Home / Opinion / Blogs /  Govt, RBI fighting a losing battle on rupee

The rupee did not care much for finance minister P. Chidambaram’s measures to prop it up. The local currency opened weaker on Tuesday. At the time of writing this blog—12.15 pm—the rupee was trading at 61.44. to a dollar, some 18 paise lower than Monday’s closing level of 61.28.

It’s pretty clear now that neither the Reserve Bank of India (RBI) nor the government can talk the rupee up. Both are fighting a losing battle.

Chidambaram on Monday announced that the government would soon unveil measures to curb imports of gold, silver, oil and non-essential items and increase customs duty on some luxury items, without naming them. He also said public sector financial institutions would raise proxy sovereign bonds and norms for NRI (non-resident Indian) deposits would be liberalized, among a few other measures. But the currency gave a cold shoulder to the announcement as it had done in the past to the RBI’s measures. One of the reasons behind this is the hype that typically surrounds such measures which is always much bigger than the measures themselves. So the market gets disappointed.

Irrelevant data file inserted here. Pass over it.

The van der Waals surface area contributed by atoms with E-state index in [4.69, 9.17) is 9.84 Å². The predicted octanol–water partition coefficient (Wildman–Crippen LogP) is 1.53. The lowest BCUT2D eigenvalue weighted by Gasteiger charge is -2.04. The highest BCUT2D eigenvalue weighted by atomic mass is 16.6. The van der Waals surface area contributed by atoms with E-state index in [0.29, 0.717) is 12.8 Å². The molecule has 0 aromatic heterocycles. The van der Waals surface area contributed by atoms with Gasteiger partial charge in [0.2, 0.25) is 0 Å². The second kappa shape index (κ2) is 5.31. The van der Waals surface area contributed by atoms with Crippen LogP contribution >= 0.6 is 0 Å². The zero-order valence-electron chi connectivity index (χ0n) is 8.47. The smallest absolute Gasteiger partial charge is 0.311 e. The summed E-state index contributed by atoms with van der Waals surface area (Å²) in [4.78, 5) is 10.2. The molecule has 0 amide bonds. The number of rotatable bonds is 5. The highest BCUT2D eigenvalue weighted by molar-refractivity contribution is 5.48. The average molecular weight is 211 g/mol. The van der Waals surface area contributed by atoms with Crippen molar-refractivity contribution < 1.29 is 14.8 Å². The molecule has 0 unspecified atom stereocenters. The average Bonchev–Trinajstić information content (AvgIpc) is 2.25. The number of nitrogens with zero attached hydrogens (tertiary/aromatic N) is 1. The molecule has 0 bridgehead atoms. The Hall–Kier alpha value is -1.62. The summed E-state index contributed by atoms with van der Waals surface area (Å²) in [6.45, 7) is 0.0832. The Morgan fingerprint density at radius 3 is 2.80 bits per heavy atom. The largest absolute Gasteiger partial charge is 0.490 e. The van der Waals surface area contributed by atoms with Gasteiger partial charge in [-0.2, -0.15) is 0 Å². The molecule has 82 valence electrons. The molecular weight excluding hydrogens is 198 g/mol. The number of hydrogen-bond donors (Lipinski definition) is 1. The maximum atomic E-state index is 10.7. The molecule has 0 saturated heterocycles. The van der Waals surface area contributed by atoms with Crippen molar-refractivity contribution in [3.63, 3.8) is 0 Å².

Since mid-July, the central bank has announced a series of measures to curb volatility in the currency market and kill speculation but the rupee doesn’t seem to bother much.

This is the biggest ever currency crisis we are experiencing since 1997. In the past 16 years, the market has grown many times, the players have become extremely sophisticated and one cannot talk the rupee up any more.

Meanwhile, RBI has been draining liquidity through short-term cash management bills and the gap between the yield on a 91-day treasury bill and the benchmark 10-year paper has been widening to over 3.5 percentage points. Such an inverted yield curve has rarely been seen. If RBI continues to drain liquidity and the short-term yields firm up even further, there will be a spillover effect and interest rates in the longer end of the market will surely rise. That will kill growth. Instead of administering the wrong medicine, both the central bank and Indian government should give up hope of talking the rupee up. They should allow the currency to find its own level.

Banker’s Trust Realtime is a frequent blog by Tamal Bandyopadhyay, who writes a popular weekly column Banker’s Trust.

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